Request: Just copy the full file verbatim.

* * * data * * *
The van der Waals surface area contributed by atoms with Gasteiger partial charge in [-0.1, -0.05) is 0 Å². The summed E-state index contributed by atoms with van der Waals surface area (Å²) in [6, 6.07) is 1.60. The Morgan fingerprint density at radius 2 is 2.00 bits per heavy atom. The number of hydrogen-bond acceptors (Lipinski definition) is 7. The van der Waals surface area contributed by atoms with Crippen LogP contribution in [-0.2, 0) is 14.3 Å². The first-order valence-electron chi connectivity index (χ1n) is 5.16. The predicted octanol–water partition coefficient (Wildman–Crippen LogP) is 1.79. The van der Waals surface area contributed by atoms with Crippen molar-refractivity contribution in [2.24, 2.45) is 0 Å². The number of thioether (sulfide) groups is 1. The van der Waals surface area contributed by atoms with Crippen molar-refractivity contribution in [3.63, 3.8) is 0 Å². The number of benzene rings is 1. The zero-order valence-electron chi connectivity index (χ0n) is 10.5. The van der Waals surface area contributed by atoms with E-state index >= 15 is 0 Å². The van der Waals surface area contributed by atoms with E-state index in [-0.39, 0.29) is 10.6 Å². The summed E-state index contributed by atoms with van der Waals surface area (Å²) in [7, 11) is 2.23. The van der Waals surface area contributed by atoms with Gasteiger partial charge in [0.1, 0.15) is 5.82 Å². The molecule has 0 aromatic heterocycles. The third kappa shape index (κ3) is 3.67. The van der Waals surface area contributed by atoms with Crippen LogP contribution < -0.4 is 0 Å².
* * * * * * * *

The van der Waals surface area contributed by atoms with Gasteiger partial charge in [-0.1, -0.05) is 0 Å². The summed E-state index contributed by atoms with van der Waals surface area (Å²) in [6, 6.07) is 1.60. The Morgan fingerprint density at radius 2 is 2.00 bits per heavy atom. The number of hydrogen-bond acceptors (Lipinski definition) is 7. The van der Waals surface area contributed by atoms with Crippen LogP contribution in [-0.2, 0) is 14.3 Å². The first-order valence-electron chi connectivity index (χ1n) is 5.16. The predicted octanol–water partition coefficient (Wildman–Crippen LogP) is 1.79. The van der Waals surface area contributed by atoms with Crippen molar-refractivity contribution in [2.24, 2.45) is 0 Å². The number of thioether (sulfide) groups is 1. The van der Waals surface area contributed by atoms with Crippen molar-refractivity contribution in [3.63, 3.8) is 0 Å². The number of benzene rings is 1. The zero-order valence-electron chi connectivity index (χ0n) is 10.5. The van der Waals surface area contributed by atoms with E-state index >= 15 is 0 Å². The van der Waals surface area contributed by atoms with E-state index in [-0.39, 0.29) is 10.6 Å². The summed E-state index contributed by atoms with van der Waals surface area (Å²) in [7, 11) is 2.23. The van der Waals surface area contributed by atoms with Gasteiger partial charge in [0.1, 0.15) is 5.82 Å². The molecule has 0 aromatic heterocycles. The third kappa shape index (κ3) is 3.67. The van der Waals surface area contributed by atoms with Crippen LogP contribution < -0.4 is 0 Å².